Our Views: Security upgrades at UW-Rock look reasonable, measured
July 22, 2013
Not when our nation has seen shootings on college campuses, including the 2007 slaughter at Virginia Tech that killed 32 and wounded 17. In 2008, blood was spilled as close as Northern Illinois in DeKalb, where a gunman killed five people and wounded 21 before committing suicide. No one needs reminding that unspeakable violence can come to the smallest schools, such as Sandy Hook Elementary in Newtown, Conn.
A consultant found many security shortcomings at UW-Rock. So it made sense for the Rock County Board to approve an engineering study for upgrades estimated to cost $690,000. The work could be finished by fall 2014. The sooner, the better.
Lack of communications in rooms below ground is among the biggest issues. Cellphones usually cannot get signals from these spots. Even radios of emergency workers don't work there. That was revealed when sheriff's officials had to cancel a meeting because they couldn't get radio signals.
A specialized antenna to boost reception would cost $124,500. While a campus expansion and improvement project completed in 2008 included security measures, older parts of campus that don't have video surveillance, intercom service, automated exterior door locks and other safety features would get them. Classrooms that don't have land-line telephones would likewise get these. Emergency call boxes would cost $50,000 and let anyone place an emergency call from most anywhere on campus, including parking lots.
In this age of technology and social media, the campus would be wise to invest in an emergency mass-notification system for an estimated $55,000. It already has a phone notification system, but the new one would incorporate email, text alerts, paging, message boards and handheld radios.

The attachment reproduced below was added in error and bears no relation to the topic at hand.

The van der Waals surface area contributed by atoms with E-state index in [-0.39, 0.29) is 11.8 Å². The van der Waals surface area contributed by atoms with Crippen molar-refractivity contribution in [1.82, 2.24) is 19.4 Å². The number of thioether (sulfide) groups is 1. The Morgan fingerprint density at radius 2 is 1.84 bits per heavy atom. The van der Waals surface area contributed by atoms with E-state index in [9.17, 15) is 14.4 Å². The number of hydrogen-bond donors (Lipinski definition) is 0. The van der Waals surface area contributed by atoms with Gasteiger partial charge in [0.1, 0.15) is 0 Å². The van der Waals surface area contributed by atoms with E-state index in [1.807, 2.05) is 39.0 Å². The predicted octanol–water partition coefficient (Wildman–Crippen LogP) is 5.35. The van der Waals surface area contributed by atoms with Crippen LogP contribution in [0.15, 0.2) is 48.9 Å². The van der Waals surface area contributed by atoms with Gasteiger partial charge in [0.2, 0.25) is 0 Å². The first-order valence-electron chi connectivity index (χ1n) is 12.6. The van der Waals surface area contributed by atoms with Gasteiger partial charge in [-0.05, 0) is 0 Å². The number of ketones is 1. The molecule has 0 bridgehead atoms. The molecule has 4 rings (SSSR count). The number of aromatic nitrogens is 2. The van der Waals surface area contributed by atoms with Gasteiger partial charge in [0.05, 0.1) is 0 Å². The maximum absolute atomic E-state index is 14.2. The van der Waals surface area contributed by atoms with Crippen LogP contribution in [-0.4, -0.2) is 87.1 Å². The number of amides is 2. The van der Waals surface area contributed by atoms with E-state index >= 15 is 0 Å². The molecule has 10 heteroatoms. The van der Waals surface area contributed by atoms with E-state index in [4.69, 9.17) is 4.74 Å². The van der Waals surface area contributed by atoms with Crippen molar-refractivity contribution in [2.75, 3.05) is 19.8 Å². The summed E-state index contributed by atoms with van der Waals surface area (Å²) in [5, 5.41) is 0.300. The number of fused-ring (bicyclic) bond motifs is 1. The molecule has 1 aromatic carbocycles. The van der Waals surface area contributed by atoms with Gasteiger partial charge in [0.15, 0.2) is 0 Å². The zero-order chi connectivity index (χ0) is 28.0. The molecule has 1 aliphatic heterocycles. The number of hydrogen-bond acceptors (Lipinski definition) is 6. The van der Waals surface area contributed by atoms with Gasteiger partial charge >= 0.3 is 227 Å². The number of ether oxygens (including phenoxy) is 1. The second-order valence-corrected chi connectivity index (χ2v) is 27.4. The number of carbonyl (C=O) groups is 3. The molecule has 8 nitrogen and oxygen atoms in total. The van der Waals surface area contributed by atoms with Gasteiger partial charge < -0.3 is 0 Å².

All of this spending will fall on county taxpayers. That's because UW-Rock is a partnership in which the county pays for the land, buildings and upkeep while the UW System pays for employees, furnishings and other needs. Funding for the security improvements will return to the county board for approval and may require borrowing. So be it. The upgrades look like measured, reasonable steps to shore up deficiencies.
We do, however, join board supervisors Mary Mawhinney and Sandra Kraft in questioning the hiring of the same company, consultant Arnold & O'Sheridan, to now do the engineering study for $69,000. Mawhinney and Kraft registered the lone “no” votes because they wondered if the county could save money by seeking bids.
The county is not obligated to seek bids for “professional services.” Maybe this company, with offices in Madison and Brookfield, is the best in the business. But absent a bidding process, how can supervisors assure residents that they're getting the best deal possible?